Most roasters agree that coffee is no longer usable once the beans have been roasted beyond 480 degrees Fahrenheit or even 485 degrees Fahrenheit. French roast is approaching this stopping point — but it's not quite there. Also called a double roast, this dark coffee is intense, smoky, and bittersweet. French roast coffee is roasted somewhere between the middle and end of the second crack, in the range of 465 degrees Fahrenheit and 470 degrees Fahrenheit. You'll recognize French roast beans by their bluish-purple glint over their very dark brown color, oily surface, and absent silverskin.

These darker roasts will feel slightly thinner and more watery than lighter roasts, with no lasting nuance of the coffee plant's natural flavor; the taste of charcoal and clove-like spice is entirely the product of the roaster's mastery and technique. For this reason, the origin or even quality of beans is considered to be less important for a dark roast. Some sweetness may linger, but the acidity has been nearly erased.

French roasts, beloved by dark coffee drinkers, are popularly used in a French press or even for drip coffee. It pairs well with heavy cream, which balances out the intensity of the roast, and we find it to be a good strong coffee for affogato drinks. Almost all brands offer their own variety of French roasts, but we recommend Stumptown Coffee Roasters.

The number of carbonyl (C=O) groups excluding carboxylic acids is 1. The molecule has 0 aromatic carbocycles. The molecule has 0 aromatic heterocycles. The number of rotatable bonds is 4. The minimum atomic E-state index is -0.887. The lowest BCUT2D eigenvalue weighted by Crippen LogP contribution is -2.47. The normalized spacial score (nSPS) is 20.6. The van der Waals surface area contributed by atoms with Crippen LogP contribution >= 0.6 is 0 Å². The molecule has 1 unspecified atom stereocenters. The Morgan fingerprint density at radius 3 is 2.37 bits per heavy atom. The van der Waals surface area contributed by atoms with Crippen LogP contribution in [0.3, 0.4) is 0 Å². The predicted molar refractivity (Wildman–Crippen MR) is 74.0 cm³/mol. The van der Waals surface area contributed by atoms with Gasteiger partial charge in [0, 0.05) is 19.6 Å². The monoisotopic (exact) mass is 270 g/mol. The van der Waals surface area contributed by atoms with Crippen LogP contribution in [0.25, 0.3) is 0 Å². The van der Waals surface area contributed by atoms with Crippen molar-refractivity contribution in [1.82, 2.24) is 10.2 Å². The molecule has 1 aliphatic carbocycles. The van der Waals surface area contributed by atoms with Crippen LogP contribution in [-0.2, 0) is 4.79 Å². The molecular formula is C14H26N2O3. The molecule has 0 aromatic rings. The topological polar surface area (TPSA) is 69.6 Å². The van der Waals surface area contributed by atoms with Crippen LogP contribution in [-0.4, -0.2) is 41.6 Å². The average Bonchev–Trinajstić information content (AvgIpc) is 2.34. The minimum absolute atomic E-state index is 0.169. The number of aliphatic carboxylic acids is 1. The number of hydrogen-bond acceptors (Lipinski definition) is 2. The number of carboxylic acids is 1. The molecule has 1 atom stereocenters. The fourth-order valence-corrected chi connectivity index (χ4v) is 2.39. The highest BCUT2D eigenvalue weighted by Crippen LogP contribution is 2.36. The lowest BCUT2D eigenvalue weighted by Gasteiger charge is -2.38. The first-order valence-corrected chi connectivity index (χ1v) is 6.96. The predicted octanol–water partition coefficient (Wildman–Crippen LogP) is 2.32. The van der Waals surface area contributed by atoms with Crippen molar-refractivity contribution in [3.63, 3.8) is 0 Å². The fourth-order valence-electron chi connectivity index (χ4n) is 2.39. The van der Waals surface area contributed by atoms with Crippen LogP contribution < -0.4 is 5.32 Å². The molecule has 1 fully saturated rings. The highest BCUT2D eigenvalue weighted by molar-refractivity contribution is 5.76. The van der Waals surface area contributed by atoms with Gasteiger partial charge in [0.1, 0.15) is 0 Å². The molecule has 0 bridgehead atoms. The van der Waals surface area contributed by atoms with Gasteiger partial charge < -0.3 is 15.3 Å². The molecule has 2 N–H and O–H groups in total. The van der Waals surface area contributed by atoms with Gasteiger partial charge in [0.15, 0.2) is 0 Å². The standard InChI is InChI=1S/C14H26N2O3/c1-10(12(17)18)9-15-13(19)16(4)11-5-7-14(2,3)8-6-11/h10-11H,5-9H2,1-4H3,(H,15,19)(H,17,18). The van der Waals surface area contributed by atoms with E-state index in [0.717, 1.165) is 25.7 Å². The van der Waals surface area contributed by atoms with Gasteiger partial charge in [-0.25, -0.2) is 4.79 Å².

Italian roast

Italy knows a thing or two about coffee, and they prefer theirs roasted dark. We're talking dark dark. Italians have been roasting coffee beans for centuries, first originating in the Venetian Republic where coffee was so beloved that it was blessed by the Pope (via Italian Tribune). Italian roast beans will look purplish-black and greasy, and all of the silverskins will have been cooked away. The coffee plant's natural flavors and terroir are going to be nearly impossible to discern for casual coffee drinkers if they are even still present at all.

There's a common misconception that these ultra-dark, ultra-bold roasts will give you more caffeine, but that is not the case. Coffee's natural caffeine content cooks away with time. More Americans prefer medium roasts than the all-business Italian roast, but this ultra-dark bean has a permanent place in coffee culture. Italian roasts are stopped at the end of the second crack, between 470 to 475 degrees Fahrenheit. Just five degrees further and the coffee beans would be considered burnt and unusable. The coffee is bitter with a dash of sweetness at best, taking on a strong smoky flavor and low acidity. You might enjoy the occasional cup of Italian roast in the afternoon or as the base for an espresso drink, but it is by far not the most popular choice for daily coffee drinking here in the United States. The Starbucks Italian roast can get you started, or check out Brooklyn Coffee for something new.